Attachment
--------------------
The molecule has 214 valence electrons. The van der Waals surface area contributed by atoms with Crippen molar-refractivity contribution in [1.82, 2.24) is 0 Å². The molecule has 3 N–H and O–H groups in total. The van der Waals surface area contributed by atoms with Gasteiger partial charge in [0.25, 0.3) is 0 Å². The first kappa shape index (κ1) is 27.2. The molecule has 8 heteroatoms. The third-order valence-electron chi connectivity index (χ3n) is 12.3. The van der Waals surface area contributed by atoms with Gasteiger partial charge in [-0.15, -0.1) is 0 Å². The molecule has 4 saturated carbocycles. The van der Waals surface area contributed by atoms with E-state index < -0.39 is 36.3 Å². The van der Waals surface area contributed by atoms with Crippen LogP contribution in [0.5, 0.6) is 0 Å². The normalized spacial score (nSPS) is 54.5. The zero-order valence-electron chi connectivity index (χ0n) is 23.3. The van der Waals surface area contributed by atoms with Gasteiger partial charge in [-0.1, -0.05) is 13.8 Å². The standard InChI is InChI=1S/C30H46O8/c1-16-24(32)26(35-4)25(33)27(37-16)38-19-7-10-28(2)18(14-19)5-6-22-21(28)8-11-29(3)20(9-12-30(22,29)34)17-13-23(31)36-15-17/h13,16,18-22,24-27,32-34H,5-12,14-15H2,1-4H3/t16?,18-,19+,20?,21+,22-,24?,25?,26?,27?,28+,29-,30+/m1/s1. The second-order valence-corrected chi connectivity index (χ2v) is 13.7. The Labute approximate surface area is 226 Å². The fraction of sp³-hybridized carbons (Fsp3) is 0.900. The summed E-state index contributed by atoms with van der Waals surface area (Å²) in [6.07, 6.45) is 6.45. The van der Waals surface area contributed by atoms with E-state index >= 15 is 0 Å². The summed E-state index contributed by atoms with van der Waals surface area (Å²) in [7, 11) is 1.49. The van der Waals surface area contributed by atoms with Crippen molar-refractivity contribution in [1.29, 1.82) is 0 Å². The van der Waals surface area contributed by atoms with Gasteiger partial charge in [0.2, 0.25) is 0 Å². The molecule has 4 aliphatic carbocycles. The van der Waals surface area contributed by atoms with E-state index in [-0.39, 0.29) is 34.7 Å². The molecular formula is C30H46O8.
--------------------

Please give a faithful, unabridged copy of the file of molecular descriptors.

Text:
The molecule has 214 valence electrons. The van der Waals surface area contributed by atoms with Crippen molar-refractivity contribution in [1.82, 2.24) is 0 Å². The molecule has 3 N–H and O–H groups in total. The van der Waals surface area contributed by atoms with Gasteiger partial charge in [0.25, 0.3) is 0 Å². The first kappa shape index (κ1) is 27.2. The molecule has 8 heteroatoms. The third-order valence-electron chi connectivity index (χ3n) is 12.3. The van der Waals surface area contributed by atoms with Gasteiger partial charge in [-0.15, -0.1) is 0 Å². The molecule has 4 saturated carbocycles. The van der Waals surface area contributed by atoms with E-state index < -0.39 is 36.3 Å². The van der Waals surface area contributed by atoms with Crippen LogP contribution in [0.5, 0.6) is 0 Å². The normalized spacial score (nSPS) is 54.5. The zero-order valence-electron chi connectivity index (χ0n) is 23.3. The van der Waals surface area contributed by atoms with Gasteiger partial charge in [-0.1, -0.05) is 13.8 Å². The standard InChI is InChI=1S/C30H46O8/c1-16-24(32)26(35-4)25(33)27(37-16)38-19-7-10-28(2)18(14-19)5-6-22-21(28)8-11-29(3)20(9-12-30(22,29)34)17-13-23(31)36-15-17/h13,16,18-22,24-27,32-34H,5-12,14-15H2,1-4H3/t16?,18-,19+,20?,21+,22-,24?,25?,26?,27?,28+,29-,30+/m1/s1. The second-order valence-corrected chi connectivity index (χ2v) is 13.7. The Labute approximate surface area is 226 Å². The fraction of sp³-hybridized carbons (Fsp3) is 0.900. The summed E-state index contributed by atoms with van der Waals surface area (Å²) in [6.07, 6.45) is 6.45. The van der Waals surface area contributed by atoms with E-state index >= 15 is 0 Å². The summed E-state index contributed by atoms with van der Waals surface area (Å²) in [7, 11) is 1.49. The van der Waals surface area contributed by atoms with Crippen molar-refractivity contribution in [1.29, 1.82) is 0 Å². The van der Waals surface area contributed by atoms with Gasteiger partial charge in [0.2, 0.25) is 0 Å². The molecule has 4 aliphatic carbocycles. The van der Waals surface area contributed by atoms with E-state index in [-0.39, 0.29) is 34.7 Å². The molecular formula is C30H46O8.